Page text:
Before the battle itself, a medieval army usually destroyed everything that could had been taken advantage by its enemy which often included killing of peasants and burning the villages. Several knights usually rode ahead to determine the enemy’s position and the number of adversaries’ forces, while supply trains, escort, wounded and ill men followed the army. Leaders of both armies usually planed how to trick their adversaries and sometimes how to avoid armed confrontation. The decision often depended upon the weather conditions, terrain as well as upon the eventual danger of betrayal or famine.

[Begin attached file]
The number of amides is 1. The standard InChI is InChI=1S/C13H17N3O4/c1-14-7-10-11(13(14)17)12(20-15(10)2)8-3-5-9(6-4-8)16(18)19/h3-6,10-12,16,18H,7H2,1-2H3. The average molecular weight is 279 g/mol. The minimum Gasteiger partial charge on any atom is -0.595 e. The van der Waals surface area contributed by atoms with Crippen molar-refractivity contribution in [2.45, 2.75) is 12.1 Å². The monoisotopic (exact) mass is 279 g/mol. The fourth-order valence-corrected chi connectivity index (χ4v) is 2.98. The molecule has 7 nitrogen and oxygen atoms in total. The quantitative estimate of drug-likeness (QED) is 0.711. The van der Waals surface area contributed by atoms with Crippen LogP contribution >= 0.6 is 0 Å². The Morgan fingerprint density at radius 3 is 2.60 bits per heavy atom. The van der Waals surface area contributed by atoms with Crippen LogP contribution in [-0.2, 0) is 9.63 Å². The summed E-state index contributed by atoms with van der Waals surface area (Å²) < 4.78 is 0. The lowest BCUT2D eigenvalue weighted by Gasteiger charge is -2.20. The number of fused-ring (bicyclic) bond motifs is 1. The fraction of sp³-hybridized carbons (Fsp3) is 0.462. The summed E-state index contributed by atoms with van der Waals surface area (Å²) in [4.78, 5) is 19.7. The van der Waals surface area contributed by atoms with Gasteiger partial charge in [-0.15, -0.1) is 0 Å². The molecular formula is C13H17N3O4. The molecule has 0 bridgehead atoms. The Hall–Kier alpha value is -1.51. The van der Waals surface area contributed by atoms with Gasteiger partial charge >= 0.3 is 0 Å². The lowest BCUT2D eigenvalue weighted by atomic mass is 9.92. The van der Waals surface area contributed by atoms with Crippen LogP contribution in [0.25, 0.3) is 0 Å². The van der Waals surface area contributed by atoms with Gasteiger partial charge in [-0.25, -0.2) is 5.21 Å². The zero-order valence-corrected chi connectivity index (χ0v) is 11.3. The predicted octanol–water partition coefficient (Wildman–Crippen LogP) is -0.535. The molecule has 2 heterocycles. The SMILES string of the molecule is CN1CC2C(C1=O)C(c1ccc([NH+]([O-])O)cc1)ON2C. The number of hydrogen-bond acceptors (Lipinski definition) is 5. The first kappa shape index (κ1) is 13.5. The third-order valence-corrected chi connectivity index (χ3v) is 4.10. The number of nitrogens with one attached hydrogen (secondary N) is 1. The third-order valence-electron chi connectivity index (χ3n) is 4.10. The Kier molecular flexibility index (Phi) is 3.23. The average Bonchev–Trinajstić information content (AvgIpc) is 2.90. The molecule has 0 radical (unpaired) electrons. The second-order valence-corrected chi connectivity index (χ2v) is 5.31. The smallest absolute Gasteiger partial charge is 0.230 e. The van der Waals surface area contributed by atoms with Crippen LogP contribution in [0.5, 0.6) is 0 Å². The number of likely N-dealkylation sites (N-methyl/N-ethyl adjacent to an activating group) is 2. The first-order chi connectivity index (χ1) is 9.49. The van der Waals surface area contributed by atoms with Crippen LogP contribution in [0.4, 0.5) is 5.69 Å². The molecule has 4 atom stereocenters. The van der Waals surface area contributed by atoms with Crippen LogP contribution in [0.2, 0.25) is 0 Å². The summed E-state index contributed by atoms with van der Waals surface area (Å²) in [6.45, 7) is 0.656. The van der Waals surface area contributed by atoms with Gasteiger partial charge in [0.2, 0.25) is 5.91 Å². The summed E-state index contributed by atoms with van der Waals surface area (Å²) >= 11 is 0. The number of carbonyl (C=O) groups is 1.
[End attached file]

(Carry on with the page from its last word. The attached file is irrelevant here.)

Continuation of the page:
The medieval battles usually started with an attack of the knights who were counterattacked with bows and arrows. When the armies clashed began hand-to-hand fight which usually lasted from one to three days and resulted in heavy casualties. However, the knights usually avoided killing each other because they were often related and because they regarded each other as members of the same elite and culture. Besides that the ransoms for captured knights could be very high. Thus all armies tried to capture as many knights as possible. Captured knights were held in captivity until the knight’s family or friends paid the demanded ransom. Sometimes ransoms were so high that the knight was held in captivity for several years and sometimes even for the rest of his life.